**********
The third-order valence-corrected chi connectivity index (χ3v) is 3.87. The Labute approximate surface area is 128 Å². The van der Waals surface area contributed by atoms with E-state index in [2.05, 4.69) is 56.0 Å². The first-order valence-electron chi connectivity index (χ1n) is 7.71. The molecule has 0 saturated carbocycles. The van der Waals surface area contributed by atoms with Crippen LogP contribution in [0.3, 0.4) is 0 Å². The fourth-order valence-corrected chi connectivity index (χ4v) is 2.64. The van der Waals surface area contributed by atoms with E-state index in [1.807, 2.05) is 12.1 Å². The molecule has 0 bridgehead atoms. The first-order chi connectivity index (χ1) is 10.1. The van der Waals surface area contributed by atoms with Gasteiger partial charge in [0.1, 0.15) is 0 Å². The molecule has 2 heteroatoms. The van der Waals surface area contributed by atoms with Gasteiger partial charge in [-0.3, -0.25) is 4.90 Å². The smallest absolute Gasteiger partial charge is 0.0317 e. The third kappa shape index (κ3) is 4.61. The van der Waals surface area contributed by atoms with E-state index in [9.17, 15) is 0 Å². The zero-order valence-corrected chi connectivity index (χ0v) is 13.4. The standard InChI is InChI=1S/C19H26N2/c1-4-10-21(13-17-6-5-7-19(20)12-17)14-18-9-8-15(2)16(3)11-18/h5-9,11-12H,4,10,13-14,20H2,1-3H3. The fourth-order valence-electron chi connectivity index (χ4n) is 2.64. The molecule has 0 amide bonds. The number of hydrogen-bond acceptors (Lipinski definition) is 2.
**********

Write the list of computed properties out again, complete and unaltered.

The third-order valence-corrected chi connectivity index (χ3v) is 3.87. The Labute approximate surface area is 128 Å². The van der Waals surface area contributed by atoms with E-state index in [2.05, 4.69) is 56.0 Å². The first-order valence-electron chi connectivity index (χ1n) is 7.71. The molecule has 0 saturated carbocycles. The van der Waals surface area contributed by atoms with Crippen LogP contribution in [0.3, 0.4) is 0 Å². The fourth-order valence-corrected chi connectivity index (χ4v) is 2.64. The van der Waals surface area contributed by atoms with E-state index in [1.807, 2.05) is 12.1 Å². The molecule has 0 bridgehead atoms. The first-order chi connectivity index (χ1) is 10.1. The van der Waals surface area contributed by atoms with Gasteiger partial charge in [0.1, 0.15) is 0 Å². The molecule has 2 heteroatoms. The van der Waals surface area contributed by atoms with Gasteiger partial charge in [-0.3, -0.25) is 4.90 Å². The smallest absolute Gasteiger partial charge is 0.0317 e. The third kappa shape index (κ3) is 4.61. The van der Waals surface area contributed by atoms with E-state index in [9.17, 15) is 0 Å². The zero-order valence-corrected chi connectivity index (χ0v) is 13.4. The standard InChI is InChI=1S/C19H26N2/c1-4-10-21(13-17-6-5-7-19(20)12-17)14-18-9-8-15(2)16(3)11-18/h5-9,11-12H,4,10,13-14,20H2,1-3H3. The fourth-order valence-electron chi connectivity index (χ4n) is 2.64. The molecule has 0 amide bonds. The number of hydrogen-bond acceptors (Lipinski definition) is 2.